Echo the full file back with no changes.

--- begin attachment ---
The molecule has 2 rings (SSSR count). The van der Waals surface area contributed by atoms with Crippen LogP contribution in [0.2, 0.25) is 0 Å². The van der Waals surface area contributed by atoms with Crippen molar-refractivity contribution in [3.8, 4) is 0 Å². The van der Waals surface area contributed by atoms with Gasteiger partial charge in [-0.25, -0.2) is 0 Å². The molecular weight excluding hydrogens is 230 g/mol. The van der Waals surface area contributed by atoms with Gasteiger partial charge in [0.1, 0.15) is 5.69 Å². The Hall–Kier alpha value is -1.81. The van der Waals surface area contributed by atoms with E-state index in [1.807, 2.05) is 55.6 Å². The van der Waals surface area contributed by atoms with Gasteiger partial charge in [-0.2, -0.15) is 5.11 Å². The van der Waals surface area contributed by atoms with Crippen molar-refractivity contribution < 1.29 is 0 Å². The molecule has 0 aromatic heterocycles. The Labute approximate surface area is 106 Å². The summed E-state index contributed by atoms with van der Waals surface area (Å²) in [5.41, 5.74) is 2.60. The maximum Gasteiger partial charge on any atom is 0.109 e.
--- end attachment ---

The molecule has 2 rings (SSSR count). The van der Waals surface area contributed by atoms with Crippen LogP contribution in [0.2, 0.25) is 0 Å². The van der Waals surface area contributed by atoms with Crippen molar-refractivity contribution in [3.8, 4) is 0 Å². The van der Waals surface area contributed by atoms with Gasteiger partial charge in [-0.25, -0.2) is 0 Å². The molecular weight excluding hydrogens is 230 g/mol. The van der Waals surface area contributed by atoms with Gasteiger partial charge in [0.1, 0.15) is 5.69 Å². The Hall–Kier alpha value is -1.81. The van der Waals surface area contributed by atoms with E-state index in [1.807, 2.05) is 55.6 Å². The van der Waals surface area contributed by atoms with Gasteiger partial charge in [-0.2, -0.15) is 5.11 Å². The van der Waals surface area contributed by atoms with Crippen molar-refractivity contribution < 1.29 is 0 Å². The molecule has 0 aromatic heterocycles. The Labute approximate surface area is 106 Å². The summed E-state index contributed by atoms with van der Waals surface area (Å²) in [5.41, 5.74) is 2.60. The maximum Gasteiger partial charge on any atom is 0.109 e.